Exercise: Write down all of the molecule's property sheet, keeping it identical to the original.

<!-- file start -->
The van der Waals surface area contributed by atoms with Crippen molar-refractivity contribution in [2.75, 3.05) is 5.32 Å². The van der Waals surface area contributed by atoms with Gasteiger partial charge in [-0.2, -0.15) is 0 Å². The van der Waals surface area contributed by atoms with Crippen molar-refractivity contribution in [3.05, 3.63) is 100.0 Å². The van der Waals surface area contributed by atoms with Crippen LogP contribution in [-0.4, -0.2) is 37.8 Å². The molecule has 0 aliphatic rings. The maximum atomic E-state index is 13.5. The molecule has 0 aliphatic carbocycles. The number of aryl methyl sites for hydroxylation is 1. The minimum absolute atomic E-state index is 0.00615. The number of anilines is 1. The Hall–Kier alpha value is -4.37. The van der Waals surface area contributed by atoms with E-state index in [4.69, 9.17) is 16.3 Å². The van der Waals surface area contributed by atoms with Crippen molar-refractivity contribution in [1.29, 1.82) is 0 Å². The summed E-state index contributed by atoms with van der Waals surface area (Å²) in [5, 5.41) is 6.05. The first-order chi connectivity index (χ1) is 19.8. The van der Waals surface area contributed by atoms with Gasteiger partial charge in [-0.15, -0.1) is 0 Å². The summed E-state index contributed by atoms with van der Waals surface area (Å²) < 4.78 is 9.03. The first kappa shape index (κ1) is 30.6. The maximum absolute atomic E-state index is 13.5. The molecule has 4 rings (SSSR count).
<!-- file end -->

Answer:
The van der Waals surface area contributed by atoms with Crippen molar-refractivity contribution in [2.75, 3.05) is 5.32 Å². The van der Waals surface area contributed by atoms with Gasteiger partial charge in [-0.2, -0.15) is 0 Å². The van der Waals surface area contributed by atoms with Crippen molar-refractivity contribution in [3.05, 3.63) is 100.0 Å². The van der Waals surface area contributed by atoms with Crippen LogP contribution in [-0.4, -0.2) is 37.8 Å². The molecule has 0 aliphatic rings. The maximum atomic E-state index is 13.5. The molecule has 0 aliphatic carbocycles. The number of aryl methyl sites for hydroxylation is 1. The minimum absolute atomic E-state index is 0.00615. The number of anilines is 1. The Hall–Kier alpha value is -4.37. The van der Waals surface area contributed by atoms with E-state index in [4.69, 9.17) is 16.3 Å². The van der Waals surface area contributed by atoms with Crippen molar-refractivity contribution in [1.29, 1.82) is 0 Å². The summed E-state index contributed by atoms with van der Waals surface area (Å²) in [5, 5.41) is 6.05. The first-order chi connectivity index (χ1) is 19.8. The van der Waals surface area contributed by atoms with Gasteiger partial charge in [-0.15, -0.1) is 0 Å². The summed E-state index contributed by atoms with van der Waals surface area (Å²) < 4.78 is 9.03. The first kappa shape index (κ1) is 30.6. The maximum absolute atomic E-state index is 13.5. The molecule has 4 rings (SSSR count).